To help mark our 170th Anniversary we’ve been searching through the Company Archives to rediscover some of Boots Hidden Heroes – individuals who have shaped the business through their innovations or have lived the values of the company through their deeds, but whose stories haven’t been widely shared before. Each month we’ll be shining a spotlight on these remarkable people, starting in January with pioneer in education John B Coleman.
John B Coleman was the first Headmaster at Boots Day Continuation School, which was one of the very first schools in the country to be run jointly by private industry and a local authority.
The Education Act of 1918 (Fischer Act) had raised the school leaving age from 12 to 14, however Jesse Boot was keen to ensure that all children aged between 14 and 16 who were employed at Boots were able to continue their education whilst working. Therefore in 1920, in collaboration with the Nottingham Education Committee, Boots opened a Day Continuation School which was located close to the Boots factory site on Station Street in Nottingham City Centre.
At the time of opening the country was still suffering from the effects of the First World War, with high unemployment levels and widespread economic depression, meaning that the opening of the school was a real statement of intent by Boots by investing in the education of its youngest employees.
Male and female Boots employees aged between 14 and 16 could attend the school for half a day each week without any loss of pay, and were exposed to a curriculum which encouraged the teaching of academic subjects such as English and mathematics, practical lessons such as sewing, cookery and house-craft, and more physical pursuits including gymnastics and sports.
Despite some early difficulties, including when a 1921 term was shortened due to an outbreak of smallpox, Coleman claimed by 1922 that “No one who has carefully watched the progress of the school during the three years of its existence can doubt the wonderful advantages (physical and mental) derived by the pupils from the open air course.”
An early retrospect on the effectiveness of the School as a whole claimed that it “has already become a centre of many activities for our young people, all of whom appear to value highly the privileges and advantages conferred by the firm in providing for their continued education. We have an able and enthusiastic staff of teachers, who, without exception, are regarded by the pupils as friends and helpers.”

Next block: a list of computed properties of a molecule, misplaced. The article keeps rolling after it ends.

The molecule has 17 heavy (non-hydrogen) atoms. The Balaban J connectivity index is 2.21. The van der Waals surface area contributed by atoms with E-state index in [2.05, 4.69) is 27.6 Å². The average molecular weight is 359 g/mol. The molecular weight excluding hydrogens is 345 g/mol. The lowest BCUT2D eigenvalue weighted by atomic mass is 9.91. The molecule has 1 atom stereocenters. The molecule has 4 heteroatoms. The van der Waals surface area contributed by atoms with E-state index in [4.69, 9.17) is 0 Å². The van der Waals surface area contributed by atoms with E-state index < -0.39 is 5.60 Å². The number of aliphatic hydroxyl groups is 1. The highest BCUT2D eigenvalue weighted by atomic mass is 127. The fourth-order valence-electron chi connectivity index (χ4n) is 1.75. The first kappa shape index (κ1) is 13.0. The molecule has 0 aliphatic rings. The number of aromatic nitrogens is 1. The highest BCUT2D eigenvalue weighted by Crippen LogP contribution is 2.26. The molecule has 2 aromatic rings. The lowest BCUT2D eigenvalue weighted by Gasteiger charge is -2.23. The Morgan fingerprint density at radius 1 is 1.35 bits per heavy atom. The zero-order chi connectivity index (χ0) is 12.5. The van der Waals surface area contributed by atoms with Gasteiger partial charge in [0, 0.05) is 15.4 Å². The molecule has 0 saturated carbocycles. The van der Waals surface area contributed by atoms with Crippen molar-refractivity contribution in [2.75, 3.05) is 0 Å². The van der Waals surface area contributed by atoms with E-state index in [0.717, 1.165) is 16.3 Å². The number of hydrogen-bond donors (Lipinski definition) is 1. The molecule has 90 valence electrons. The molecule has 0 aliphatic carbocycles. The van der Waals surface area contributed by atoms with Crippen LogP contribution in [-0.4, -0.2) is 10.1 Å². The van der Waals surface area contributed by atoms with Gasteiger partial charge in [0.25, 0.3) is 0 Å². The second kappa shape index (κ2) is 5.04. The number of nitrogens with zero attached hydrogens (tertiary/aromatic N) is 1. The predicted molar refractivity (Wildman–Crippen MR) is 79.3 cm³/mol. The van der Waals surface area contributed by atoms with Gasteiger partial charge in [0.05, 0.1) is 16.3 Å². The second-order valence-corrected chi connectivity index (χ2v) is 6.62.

As Headmaster Coleman believed that there were many benefits from the Continuation School format of collaboration between private industry and local authority. It was claimed that:
- “In a Day Continuation School, the chief advantage over Night School is that teacher and pupil do not start with tired minds.
- “The period in the life of an adolescent when the change over from full time school to full time work comes along, is one of vigorous growth, and rapid development, and brings more problems, moral, physical and mental, than is generally recognised. The Continuation Classes help to make the change less violent, the weekly gymnastics are a physical tonic and the change of discipline too, is gradual and easy.
- “The provisions of the Education Act make an annual medical inspection compulsory. This work has been transferred to our Doctor… and because the Doctor is in close co-operation with the school staff and the managers concerned, undesirable developments rarely occur.
- “In the classes, young people from all parts of the firm meet on common ground, a feeling of comradeship exists and departmental aloofness is banished, doing valuable service to the keenness for and loyalty to the firm, as a whole.”
Coleman published a number of papers on the subject, and in his work ‘Education and business life’ he wrote that “I consider that the entire cessation of definite education after the age of 14, which is now a general in this country, is a great national waste, and am proud to think that the great Firm with which you gentlemen are connected, does realise its responsibility towards young employees.”
The school proved to be so popular that by 1922 a Scholars Association was had been formed, whereby every Friday night between 5.30pm and 8pm past and present students were invited to meet and participate in hobbies and socialise with other students.
By the time of Coleman’s retirement in 1931 approximately 3,200 students had passed through the school. The Nottingham City Education Committee thanked Coleman for “the valuable services rendered by him to the cause of education in the city during the past 44 years.”
Coleman died in February 1954 aged 88, and left behind a significant legacy not only within Boots, but also throughout Nottingham, pioneering access to education for people in the city who may otherwise not have received it.